- Ghareib SA, El-Bassossy HM, Elberry AA, Azhar A, Watson ML, Banjar ZM. 6-Gingerol alleviates exaggerated vasoconstriction in diabetic rat aorta through direct vasodilation and nitric oxide generation. Drug Des Dev Ther. 2015;9:6019.Google Scholar
- El-Bassossy HM, Fahmy A, Badawy D. Cinnamaldehyde protects from the hypertension associated with diabetes. Food Chem Toxicol. 2011;49(11):3007–12.View ArticlePubMedGoogle Scholar
- El-Bassossy HM, Abo-Warda SM, Fahmy A. Rosiglitazone, a peroxisome proliferator-activated receptor g stimulant, abrogates diabetes-evoked hypertension by rectifying abnormalities in vascular reactivity. Clin Exper Pharmacol and Physiol. 2012;39(8):643–9.View ArticleGoogle Scholar
- Huang Y-L, Chen C-C, Chen Y-J, Huang R-L, Shieh B-J. Three xanthones and a benzophenone from Garcinia mangostana. J Nat Prod. 2001;64(7):903–6.View ArticlePubMedGoogle Scholar
- Sawi SE. A new rare 8-C-glucosylflavonoid and other eight flavonoids from the molluscicidal plant Acacia saligna Wendl. Pharmac Pharmacol Lett. 2001;11(1):30–3.Google Scholar
- Kaya D, Yalçın FN, Bedir E, Çalış İ, Steinhauser L, Albert K, Ersöz T. New benzophenone glucosides from the aerial parts of Gentiana verna L. subsp. pontica (Soltok.) Hayek. Phytochem Lett. 2011;4(4):459–61.View ArticleGoogle Scholar
- Mabry T, Markham K. The systematic identification of flavonoids. New York: Springer; 1970.View ArticleGoogle Scholar
- Jiang HZ, Quan XF, Tian WX, Hu JM, Wang PC, Huang SZ, Cheng ZQ, Liang WJ, Zhou J, Ma XF. Fatty acid synthase inhibitors of phenolic constituents isolated from Garcinia mangostana. Bioorg Med Chem Lett. 2010;20(20):6045–7.View ArticlePubMedGoogle Scholar
- Ansarullah, Bharucha B, Patel V, Ramachandran AV. Oreocnide integrifolia (Gaud.) Miq leaf water extract improves metabolic alterations in high fructose fed insulin resistant and hypertensive rats. Eur J Integ Med. 2010;2(2):79–87.View ArticleGoogle Scholar
- Mansour SM, Bahgat AK, El-Khatib AS, Khayyal MT. Ginkgo biloba extract (EGb 761) normalizes hypertension in 2 K, 1C hypertensive rats: role of antioxidant mechanisms, ACE inhibiting activity and improvement of endothelial dysfunction. Phytomedicine. 2011;18(8–9):641–7.View ArticlePubMedGoogle Scholar
- Badawy D, El-Bassossy HM, Fahmy A, Azhar A. Aldose reductase inhibitors zopolrestat and ferulic acid alleviate hypertension associated with diabetes: effect on vascular reactivity. Canad J Physiol and Pharmacol. 2013;91(2):101–7.View ArticleGoogle Scholar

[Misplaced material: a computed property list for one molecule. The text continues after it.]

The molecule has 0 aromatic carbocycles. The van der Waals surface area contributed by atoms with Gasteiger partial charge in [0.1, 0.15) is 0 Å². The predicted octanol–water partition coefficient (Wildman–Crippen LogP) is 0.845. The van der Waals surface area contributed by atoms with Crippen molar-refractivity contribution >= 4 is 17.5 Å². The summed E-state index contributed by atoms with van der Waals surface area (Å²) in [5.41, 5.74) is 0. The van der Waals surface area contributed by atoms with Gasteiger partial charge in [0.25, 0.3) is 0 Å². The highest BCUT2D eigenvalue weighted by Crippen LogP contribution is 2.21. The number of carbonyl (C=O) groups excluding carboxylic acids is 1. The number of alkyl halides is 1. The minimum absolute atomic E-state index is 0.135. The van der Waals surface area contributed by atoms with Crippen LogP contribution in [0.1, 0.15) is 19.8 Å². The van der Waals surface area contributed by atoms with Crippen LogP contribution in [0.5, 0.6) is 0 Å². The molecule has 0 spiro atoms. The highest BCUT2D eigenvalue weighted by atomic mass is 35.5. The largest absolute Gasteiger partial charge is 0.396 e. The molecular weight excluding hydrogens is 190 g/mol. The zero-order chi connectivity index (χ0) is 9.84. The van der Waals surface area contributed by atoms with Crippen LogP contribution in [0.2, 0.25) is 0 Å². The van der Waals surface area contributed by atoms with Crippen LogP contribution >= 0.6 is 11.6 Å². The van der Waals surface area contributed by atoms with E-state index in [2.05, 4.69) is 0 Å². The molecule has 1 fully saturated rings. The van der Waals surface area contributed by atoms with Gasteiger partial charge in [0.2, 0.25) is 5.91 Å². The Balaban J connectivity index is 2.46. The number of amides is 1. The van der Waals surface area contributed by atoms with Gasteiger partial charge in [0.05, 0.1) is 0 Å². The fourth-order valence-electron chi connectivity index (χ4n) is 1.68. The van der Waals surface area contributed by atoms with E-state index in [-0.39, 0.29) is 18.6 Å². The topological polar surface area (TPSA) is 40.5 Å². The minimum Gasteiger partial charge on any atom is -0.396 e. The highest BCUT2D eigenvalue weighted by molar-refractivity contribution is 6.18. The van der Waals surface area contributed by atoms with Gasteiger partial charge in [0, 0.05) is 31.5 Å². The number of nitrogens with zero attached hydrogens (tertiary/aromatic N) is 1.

- Iyer SN, Katovich MJ. Vascular reactivity to phenylephrine and angiotensin II in hypertensive rats associated with insulin resistance. Clin Experim Hyperten. 1996;18(2):227–42.View ArticleGoogle Scholar
- Galleano M, Bernatova I, Puzserova A, Balis P, Sestakova N, Pechanova O, Fraga CG. (−)‐Epicatechin reduces blood pressure and improves vasorelaxation in spontaneously hypertensive rats by NO‐mediated mechanism. IUBMB Life. 2013;65(8):710–5.View ArticlePubMedGoogle Scholar
- Aggio A, Grassi D, Onori E, D’Alessandro A, Masedu F, Valenti M, Ferri C. Endothelium/nitric oxide mechanism mediates vasorelaxation and counteracts vasoconstriction induced by low concentration of flavanols. Eur J Nutr. 2013;52(1):263–72.View ArticlePubMedGoogle Scholar
- Steffen Y, Schewe T, Sies H. (−)-Epicatechin elevates nitric oxide in endothelial cells via inhibition of NADPH oxidase. Biochem Biophys Res Commun. 2007;359(3):828–33.View ArticlePubMedGoogle Scholar
- Badawy D, El-Bassossy HM, Fahmy A, Azhar A. Aldose reductase inhibitors zopolrestat and ferulic acid alleviate hypertension associated with diabetes: effect on vascular reactivity. Canad J Physiol and Pharmacol. 2012;91(2):101–7.View ArticleGoogle Scholar
- Finkel T. Oxygen radicals and signaling. Curr Opin Cell Biol. 1998;10(2):248–53.View ArticlePubMedGoogle Scholar
- Delbosc S, Paizanis E, Magous R, Araiz C, Dimo T, Cristol J-P, Cros G, Azay J. Involvement of oxidative stress and NADPH oxidase activation in the development of cardiovascular complications in a model of insulin resistance, the fructose-fed rat. Atherosclerosis. 2005;179(1):43–9.View ArticlePubMedGoogle Scholar
- Mellor KM, Bell JR, Young MJ, Ritchie RH, Delbridge LM. Myocardial autophagy activation and suppressed survival signaling is associated with insulin resistance in fructose-fed mice. J Molec Cell Cardiol. 2011;50(6):1035–43.View ArticleGoogle Scholar
- Khoo NK, Rudolph V, Cole MP, Golin-Bisello F, Schopfer FJ, Woodcock SR, Batthyany C, Freeman BA. Activation of vascular endothelial nitric oxide synthase and heme oxygenase-1 expression by electrophilic nitro-fatty acids. Free Rad Biol Med. 2010;48(2):230–9.View ArticlePubMedGoogle Scholar